A California-based biofuels company officially launched its Corn to Cellulosic Migration (CCM) pilot biorefinery this week. The CCM biorefinery is located at the headquarters of Edeniq in Visalia, California.
According to the company, the pilot plant’s technologies can be used as bolt-on technology to existing facilities to allow the use of other feedstocks such as corn stover, switchgrass, sugarcane bagasse, and woodchips.
The plant was constructed in partnership with Logos Technologies Inc. under a $25 million program funded 80% by the Integrated Biorefinery Initiative Program of the U.S. Department of Energy. The pilot plant has the capacity to convert two dry tons per day of feedstock into cellulosic sugars and 50,000 gallons per year cellulosic ethanol. According to the Department of Energy, ethanol produced from cellulosic materials has the potential to cut life cycle greenhouse gas emissions by up to 86% relative to gasoline.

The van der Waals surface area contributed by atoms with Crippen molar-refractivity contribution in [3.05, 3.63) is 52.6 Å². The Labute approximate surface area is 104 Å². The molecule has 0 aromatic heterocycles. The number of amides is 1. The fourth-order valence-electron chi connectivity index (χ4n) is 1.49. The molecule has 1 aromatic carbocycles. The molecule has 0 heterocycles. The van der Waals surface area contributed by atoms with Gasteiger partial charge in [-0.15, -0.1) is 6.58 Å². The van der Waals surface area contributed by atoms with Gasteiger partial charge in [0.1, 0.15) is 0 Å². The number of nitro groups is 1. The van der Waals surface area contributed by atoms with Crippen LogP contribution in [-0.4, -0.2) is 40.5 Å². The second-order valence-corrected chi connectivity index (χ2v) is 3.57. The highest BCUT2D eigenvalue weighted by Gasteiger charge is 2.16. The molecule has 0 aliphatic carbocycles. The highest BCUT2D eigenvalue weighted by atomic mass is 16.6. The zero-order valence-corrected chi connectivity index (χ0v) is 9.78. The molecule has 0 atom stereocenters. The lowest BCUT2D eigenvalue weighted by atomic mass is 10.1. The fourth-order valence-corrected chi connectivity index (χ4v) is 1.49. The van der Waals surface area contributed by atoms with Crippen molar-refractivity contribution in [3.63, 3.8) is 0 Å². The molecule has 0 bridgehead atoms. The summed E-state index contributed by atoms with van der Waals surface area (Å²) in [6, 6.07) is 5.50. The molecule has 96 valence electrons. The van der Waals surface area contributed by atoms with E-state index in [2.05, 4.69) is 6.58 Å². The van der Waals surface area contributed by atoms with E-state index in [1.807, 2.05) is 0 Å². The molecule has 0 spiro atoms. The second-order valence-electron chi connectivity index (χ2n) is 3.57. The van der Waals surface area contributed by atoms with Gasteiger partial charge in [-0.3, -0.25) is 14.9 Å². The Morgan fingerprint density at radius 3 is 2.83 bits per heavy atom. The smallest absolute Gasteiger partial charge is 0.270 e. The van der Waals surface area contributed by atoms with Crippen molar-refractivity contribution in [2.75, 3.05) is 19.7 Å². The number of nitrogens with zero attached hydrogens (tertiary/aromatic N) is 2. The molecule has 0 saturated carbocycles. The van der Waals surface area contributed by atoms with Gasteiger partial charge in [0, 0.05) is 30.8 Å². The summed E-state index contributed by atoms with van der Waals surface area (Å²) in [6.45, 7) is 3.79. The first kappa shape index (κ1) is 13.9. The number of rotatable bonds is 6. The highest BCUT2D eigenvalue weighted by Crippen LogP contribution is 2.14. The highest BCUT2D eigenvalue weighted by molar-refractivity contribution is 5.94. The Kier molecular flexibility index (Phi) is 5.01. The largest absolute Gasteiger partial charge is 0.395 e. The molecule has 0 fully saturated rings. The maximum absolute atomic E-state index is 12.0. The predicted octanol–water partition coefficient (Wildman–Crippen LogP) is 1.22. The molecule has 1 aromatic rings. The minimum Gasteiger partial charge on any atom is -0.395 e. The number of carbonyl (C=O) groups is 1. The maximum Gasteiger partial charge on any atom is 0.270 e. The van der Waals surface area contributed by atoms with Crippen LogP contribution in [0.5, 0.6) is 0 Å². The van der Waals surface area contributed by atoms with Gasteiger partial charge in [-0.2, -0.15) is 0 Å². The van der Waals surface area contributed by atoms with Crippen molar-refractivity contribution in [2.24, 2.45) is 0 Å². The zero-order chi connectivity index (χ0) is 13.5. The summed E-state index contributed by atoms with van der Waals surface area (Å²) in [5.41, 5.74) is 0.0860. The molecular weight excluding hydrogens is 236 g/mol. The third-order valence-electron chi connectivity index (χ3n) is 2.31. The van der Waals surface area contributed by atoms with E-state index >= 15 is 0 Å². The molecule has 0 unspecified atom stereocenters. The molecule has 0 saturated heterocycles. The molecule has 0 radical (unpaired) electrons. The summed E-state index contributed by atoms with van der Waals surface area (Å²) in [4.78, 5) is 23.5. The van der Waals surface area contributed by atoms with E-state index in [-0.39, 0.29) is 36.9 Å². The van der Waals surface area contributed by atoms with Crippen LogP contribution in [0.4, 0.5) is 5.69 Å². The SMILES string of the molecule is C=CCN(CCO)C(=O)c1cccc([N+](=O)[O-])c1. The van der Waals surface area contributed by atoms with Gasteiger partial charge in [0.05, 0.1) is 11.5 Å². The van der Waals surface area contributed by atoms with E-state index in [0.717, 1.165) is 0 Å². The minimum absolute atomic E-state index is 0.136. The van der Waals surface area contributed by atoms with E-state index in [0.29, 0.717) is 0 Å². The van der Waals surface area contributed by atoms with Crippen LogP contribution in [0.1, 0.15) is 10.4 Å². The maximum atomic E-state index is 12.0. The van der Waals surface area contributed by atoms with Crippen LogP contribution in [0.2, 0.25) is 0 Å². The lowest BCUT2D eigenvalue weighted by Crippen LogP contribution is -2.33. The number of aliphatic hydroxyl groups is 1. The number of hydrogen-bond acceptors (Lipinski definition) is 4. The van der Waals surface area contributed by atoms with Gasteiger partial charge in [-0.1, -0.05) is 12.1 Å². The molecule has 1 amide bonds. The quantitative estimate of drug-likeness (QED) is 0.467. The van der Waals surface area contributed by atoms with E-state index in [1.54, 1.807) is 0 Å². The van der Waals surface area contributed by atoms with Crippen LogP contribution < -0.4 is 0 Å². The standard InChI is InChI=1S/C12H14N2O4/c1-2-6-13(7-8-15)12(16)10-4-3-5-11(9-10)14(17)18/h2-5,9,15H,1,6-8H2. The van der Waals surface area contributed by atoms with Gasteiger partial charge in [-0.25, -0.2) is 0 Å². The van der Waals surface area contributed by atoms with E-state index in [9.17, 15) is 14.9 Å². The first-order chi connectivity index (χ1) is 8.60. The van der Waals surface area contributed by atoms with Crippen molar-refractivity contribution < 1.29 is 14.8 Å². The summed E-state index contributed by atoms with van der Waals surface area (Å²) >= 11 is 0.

“Reducing our dependency on foreign oil with minimal effect on the environment is a goal that Edeniq shares with all Americans,” said Brian Thome, President and CEO of Edeniq. “We are working towards this goal by demonstrating, in our pilot plant, advanced technologies and methods to convert non-food cellulosic feedstocks into ethanol in an economically and environmentally compelling way.”
The ethanol process equipment for the pilot plant was skid mounted and shop manufactured in Michigan and then shipped to California for assembling into the integrated plant. Edeniq is gathering metrics from the pilot plant for construction and scale-up opportunities at commercial-sized facilities.
With a new logo and website, Edeniq celebrated the launch of the pilot plant this week with a new logo and website and an industry event at company headquarters.